New details about Obamacare insurance enrollment show that employer-based coverage is eroding, offsetting gains made in individual insurance enrollment, according to a report released today by The Heritage Foundation.
While individual coverage grew by 2.2 million Americans during Obamacare’s first open enrollment period, employer group coverage—health plans offered through the workplace—fell by 1.7 million, said the report, which is based on private coverage data from Mark Farrah Associates.
The drop in employer group coverage meant that net gains in new enrollment reached slightly more than 520,000 individuals during Obamacare’s first enrollment period, which ran from Oct. 1, 2013, to March 31.
The Heritage figures did not include a month-long extension that the Obama administration and many states allowed for potential enrollees who faced problems signing up for coverage through the federal and state-run online insurance exchanges.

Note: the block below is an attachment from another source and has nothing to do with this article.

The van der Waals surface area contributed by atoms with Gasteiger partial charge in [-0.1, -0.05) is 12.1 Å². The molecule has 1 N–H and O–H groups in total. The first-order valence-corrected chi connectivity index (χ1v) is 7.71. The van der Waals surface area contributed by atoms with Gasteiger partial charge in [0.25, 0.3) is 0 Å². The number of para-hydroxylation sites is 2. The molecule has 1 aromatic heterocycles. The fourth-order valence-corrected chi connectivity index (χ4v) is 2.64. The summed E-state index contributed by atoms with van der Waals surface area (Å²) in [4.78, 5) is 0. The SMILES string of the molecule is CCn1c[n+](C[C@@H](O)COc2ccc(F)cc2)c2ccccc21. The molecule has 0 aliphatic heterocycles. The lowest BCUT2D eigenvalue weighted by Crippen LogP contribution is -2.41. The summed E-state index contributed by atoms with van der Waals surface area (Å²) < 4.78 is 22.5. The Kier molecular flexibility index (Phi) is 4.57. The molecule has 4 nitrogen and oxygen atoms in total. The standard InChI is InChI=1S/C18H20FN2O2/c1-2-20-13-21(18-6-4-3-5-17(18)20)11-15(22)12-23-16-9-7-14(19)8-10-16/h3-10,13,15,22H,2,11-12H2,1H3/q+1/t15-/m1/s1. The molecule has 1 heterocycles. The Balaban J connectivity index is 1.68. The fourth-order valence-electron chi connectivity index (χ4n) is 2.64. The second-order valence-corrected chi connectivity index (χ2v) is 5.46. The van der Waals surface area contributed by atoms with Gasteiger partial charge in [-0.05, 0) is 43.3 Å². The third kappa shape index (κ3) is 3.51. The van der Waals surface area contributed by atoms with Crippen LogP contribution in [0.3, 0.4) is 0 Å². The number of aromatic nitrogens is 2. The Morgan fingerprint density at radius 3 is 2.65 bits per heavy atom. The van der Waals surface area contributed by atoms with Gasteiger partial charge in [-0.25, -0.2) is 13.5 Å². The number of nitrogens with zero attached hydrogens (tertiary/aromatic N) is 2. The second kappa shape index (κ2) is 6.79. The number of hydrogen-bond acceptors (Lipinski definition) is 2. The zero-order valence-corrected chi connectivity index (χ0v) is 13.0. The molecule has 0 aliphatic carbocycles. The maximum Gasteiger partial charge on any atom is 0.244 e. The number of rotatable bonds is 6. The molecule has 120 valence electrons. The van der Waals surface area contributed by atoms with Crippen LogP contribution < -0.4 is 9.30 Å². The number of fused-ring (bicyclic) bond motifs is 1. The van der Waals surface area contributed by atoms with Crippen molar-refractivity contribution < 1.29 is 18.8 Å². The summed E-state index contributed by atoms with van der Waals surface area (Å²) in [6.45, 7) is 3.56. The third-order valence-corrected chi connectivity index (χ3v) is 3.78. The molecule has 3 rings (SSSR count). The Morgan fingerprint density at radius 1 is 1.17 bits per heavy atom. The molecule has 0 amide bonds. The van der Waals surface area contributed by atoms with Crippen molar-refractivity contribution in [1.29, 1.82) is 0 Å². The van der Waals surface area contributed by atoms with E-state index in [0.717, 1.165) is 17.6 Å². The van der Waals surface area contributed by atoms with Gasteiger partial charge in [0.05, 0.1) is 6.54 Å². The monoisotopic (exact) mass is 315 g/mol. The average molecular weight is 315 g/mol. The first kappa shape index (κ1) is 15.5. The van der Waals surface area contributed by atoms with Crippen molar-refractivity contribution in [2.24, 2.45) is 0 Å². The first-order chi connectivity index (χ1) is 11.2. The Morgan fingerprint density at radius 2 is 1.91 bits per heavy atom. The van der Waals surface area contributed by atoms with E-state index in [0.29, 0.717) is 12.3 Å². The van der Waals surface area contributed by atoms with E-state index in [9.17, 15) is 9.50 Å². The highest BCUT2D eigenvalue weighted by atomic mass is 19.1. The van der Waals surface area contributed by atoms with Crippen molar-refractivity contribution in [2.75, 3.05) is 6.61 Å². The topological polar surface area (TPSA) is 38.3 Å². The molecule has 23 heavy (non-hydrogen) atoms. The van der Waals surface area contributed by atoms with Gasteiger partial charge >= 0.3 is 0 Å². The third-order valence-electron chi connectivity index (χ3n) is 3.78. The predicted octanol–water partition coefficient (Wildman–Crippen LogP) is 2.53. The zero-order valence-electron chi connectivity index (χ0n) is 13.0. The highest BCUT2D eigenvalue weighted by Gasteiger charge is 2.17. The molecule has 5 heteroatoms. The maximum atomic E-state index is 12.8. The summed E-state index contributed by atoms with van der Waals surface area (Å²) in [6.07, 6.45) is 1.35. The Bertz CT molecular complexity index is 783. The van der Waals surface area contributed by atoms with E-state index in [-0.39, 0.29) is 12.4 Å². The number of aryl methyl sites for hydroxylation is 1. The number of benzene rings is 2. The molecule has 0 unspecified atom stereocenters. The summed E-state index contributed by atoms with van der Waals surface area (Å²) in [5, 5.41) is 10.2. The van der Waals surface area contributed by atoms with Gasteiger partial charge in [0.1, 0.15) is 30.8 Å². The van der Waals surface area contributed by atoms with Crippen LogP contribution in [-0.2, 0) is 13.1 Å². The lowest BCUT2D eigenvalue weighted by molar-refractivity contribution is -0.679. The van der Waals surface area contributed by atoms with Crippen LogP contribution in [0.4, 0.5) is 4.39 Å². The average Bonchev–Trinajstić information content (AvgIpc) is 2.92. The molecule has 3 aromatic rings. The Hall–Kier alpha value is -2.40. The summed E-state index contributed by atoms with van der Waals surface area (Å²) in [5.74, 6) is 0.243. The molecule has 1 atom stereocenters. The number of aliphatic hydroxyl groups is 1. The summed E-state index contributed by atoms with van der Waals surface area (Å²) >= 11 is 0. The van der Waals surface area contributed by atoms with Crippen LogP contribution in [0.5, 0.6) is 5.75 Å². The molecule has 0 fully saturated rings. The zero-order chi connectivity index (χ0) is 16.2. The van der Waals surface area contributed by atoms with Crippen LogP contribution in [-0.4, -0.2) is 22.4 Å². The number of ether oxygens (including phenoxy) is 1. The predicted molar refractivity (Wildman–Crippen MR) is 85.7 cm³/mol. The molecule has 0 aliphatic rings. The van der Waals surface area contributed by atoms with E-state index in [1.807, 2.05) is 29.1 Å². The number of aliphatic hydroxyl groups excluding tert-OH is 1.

Meanwhile, enrollment in Medicaid and the Children’s Health Insurance Plan, two federal health programs for poorer individuals, jumped by nearly 5 million Americans during the same six-month period.
“It’s possible another 3 million to 4 million Americans gained individual coverage during that enrollment extension, but we won’t know until we see data for the second quarter of 2014,” said report co-author Edmund Haislmaier, a senior research fellow in health policy studies.
“But even if that happens and there’s no further decline in the employer coverage, you still have more than half of any increase in health coverage in 2014 coming from Obamacare’s expansion of Medicaid.”
The Obama administration said in May that 8 million Americans had signed up for plans on the Obamacare exchanges during the first enrollment period and extension.